20Conclusions 2008 Presidential Race Democratic Party nominee: Hillary ClintonRepublican Party nominee: Rudy GiulianiInterestingly, neither of these candidates raised the largest amount of money in Q1 and Q2 of 2007Winning in highly populated states counts!In general election and Republican primary, state winner takes all
21Conclusions Population Counts! 2004 Presidential Election Results by State2004 Presidential Election Results by Population CartogramSource:
22Conclusions 44th President of the United States: Hillary Clinton Why? Clinton will win Democratic primary due to support in populous statesGeneral election relies heavily on patterns from 2000 and 2004: popular vote in ~80% states went to the candidate whose party raised more money in that state
23LimitationsProblem: The primary/caucus process varies for each state and partySolution: Study the primary/caucus process for the 2008 election and develop a more complex formula for determining the winner
24LimitationsProblem: Our study does not consider the impact of 3rd party and Independent candidates on the general electionProblem: Our study only includes the three front-runners for each party in primary predictionsSolution: Include additional candidates in our study.Ralph Nader won 3% of the popular vote in 2000.
25LimitationsProblem: Our analysis relies on pattern established by two quarters of fundraisingPresidential primaries will take place after four quarters of fundraisingGeneral election contributions will also include federal matching fundsSolution: Study contributions to 2004 presidential candidates for the first two quarters of 2003
26Conclusions Suggestions for similar projects Simplify your problem! Create a map templateStudy this subject closer toelection, if possible
27Future WorkOur study does not account for contributions and voting at the county level, only the state level.2004 Presidential Election Results by State2004 Presidential Election Results by CountySource:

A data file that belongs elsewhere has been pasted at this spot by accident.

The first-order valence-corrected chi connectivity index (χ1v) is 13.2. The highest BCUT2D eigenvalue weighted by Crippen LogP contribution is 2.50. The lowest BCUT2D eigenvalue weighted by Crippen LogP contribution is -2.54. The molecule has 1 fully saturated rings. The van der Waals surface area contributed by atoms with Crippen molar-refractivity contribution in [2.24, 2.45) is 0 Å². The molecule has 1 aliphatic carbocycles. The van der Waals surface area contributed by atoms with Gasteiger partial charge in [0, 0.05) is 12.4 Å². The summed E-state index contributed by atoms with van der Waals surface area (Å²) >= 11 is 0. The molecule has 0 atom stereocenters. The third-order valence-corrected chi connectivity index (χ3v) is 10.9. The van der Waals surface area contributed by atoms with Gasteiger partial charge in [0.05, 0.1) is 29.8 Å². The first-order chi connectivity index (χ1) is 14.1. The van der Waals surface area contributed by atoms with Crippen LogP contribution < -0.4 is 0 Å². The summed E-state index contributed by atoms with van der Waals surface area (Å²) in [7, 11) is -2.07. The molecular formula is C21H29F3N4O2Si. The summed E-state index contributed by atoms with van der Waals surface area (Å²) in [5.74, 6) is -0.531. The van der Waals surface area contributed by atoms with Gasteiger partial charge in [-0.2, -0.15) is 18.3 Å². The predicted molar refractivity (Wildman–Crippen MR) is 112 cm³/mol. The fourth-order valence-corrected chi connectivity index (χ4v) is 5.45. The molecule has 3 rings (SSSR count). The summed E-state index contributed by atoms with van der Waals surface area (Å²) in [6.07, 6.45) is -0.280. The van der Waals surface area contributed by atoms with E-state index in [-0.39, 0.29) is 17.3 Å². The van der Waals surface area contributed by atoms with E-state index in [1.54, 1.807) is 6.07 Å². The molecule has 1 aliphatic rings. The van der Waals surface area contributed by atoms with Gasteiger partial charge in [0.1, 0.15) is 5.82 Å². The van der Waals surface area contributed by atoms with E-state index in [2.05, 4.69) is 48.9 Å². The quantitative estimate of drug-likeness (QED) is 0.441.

28Future Work Revisit this project in early January 2008 Fundraising figures for all four quarters of 2007Directly before state primaries beginCalculate federal matching funds for Democratic and Republican nominees
29Future Work Use this data to plan a campaign trail Campaign staffers decide to plan visits to states where races are very closeOur Suggestions:(W) denotes the candidate currently predicted to winDemocratic PrimaryCalifornia is very close between Obama and Clinton (W)Iowa is very close between Obama and Edwards (W)Republican PrimaryIllinois is very close between all candidates. McCain (W)Florida is very close between Romney and Guiliani (W)
30Sources Federal Election Commission (FEC) http://www.fec.gov United States Geological Survey (USGS)Center for Responsive PoliticsMaps and cartograms of the 2004 US presidential election results (University of Michigan)Election 2004 Results
32Calculating Likely Election Winner ClintonFor Clinton to lose, number of electoral votes is between 250 and 269.Clinton’s possible number of electoral votes according to analysis is between 250 and 466.Clinton’s chances of losing ( )/( ) ~ 0.09 (9%)Conversely, Clinton’s changes of winning = 91%GiulianiFor Giuliani to win, number of electoral votes is between 270 and 288.Giuliani’s possible number of electoral votes according to analysis is between 36 and 288.Giuliani’s chances of winning = ( )/(288-36) ~ 0.07 (7%)Chances of no electoral winner: 100 – Clinton’s chances (91) – Giuliani’s chances (7) = 2%